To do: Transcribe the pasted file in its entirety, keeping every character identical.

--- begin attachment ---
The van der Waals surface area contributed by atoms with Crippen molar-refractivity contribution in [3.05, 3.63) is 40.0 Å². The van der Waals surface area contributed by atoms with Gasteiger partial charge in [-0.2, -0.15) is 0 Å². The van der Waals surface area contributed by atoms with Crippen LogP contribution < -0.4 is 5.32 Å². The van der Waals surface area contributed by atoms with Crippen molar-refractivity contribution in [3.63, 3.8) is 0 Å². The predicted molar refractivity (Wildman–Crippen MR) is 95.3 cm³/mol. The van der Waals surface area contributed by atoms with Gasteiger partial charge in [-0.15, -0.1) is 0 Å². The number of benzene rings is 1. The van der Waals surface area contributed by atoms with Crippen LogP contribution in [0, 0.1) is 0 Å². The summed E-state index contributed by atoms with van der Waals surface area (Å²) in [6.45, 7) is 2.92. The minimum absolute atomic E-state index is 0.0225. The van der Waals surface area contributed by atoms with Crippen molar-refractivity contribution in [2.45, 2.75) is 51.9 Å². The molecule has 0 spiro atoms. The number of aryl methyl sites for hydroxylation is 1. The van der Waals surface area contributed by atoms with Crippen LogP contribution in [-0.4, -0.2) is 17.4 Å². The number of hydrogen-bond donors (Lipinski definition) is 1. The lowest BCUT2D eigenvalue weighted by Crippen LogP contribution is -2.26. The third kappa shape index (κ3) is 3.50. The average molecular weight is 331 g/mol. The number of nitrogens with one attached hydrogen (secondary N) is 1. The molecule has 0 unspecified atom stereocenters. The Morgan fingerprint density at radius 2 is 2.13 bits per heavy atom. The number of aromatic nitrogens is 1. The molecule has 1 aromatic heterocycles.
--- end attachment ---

The van der Waals surface area contributed by atoms with Crippen molar-refractivity contribution in [3.05, 3.63) is 40.0 Å². The van der Waals surface area contributed by atoms with Gasteiger partial charge in [-0.2, -0.15) is 0 Å². The van der Waals surface area contributed by atoms with Crippen LogP contribution < -0.4 is 5.32 Å². The van der Waals surface area contributed by atoms with Crippen molar-refractivity contribution in [3.63, 3.8) is 0 Å². The predicted molar refractivity (Wildman–Crippen MR) is 95.3 cm³/mol. The van der Waals surface area contributed by atoms with Gasteiger partial charge in [-0.15, -0.1) is 0 Å². The number of benzene rings is 1. The van der Waals surface area contributed by atoms with Crippen LogP contribution in [0, 0.1) is 0 Å². The summed E-state index contributed by atoms with van der Waals surface area (Å²) in [6.45, 7) is 2.92. The minimum absolute atomic E-state index is 0.0225. The van der Waals surface area contributed by atoms with Crippen molar-refractivity contribution in [2.45, 2.75) is 51.9 Å². The molecule has 0 spiro atoms. The number of aryl methyl sites for hydroxylation is 1. The van der Waals surface area contributed by atoms with Crippen LogP contribution in [-0.4, -0.2) is 17.4 Å². The number of hydrogen-bond donors (Lipinski definition) is 1. The lowest BCUT2D eigenvalue weighted by Crippen LogP contribution is -2.26. The third kappa shape index (κ3) is 3.50. The average molecular weight is 331 g/mol. The number of nitrogens with one attached hydrogen (secondary N) is 1. The molecule has 0 unspecified atom stereocenters. The Morgan fingerprint density at radius 2 is 2.13 bits per heavy atom. The number of aromatic nitrogens is 1. The molecule has 1 aromatic heterocycles.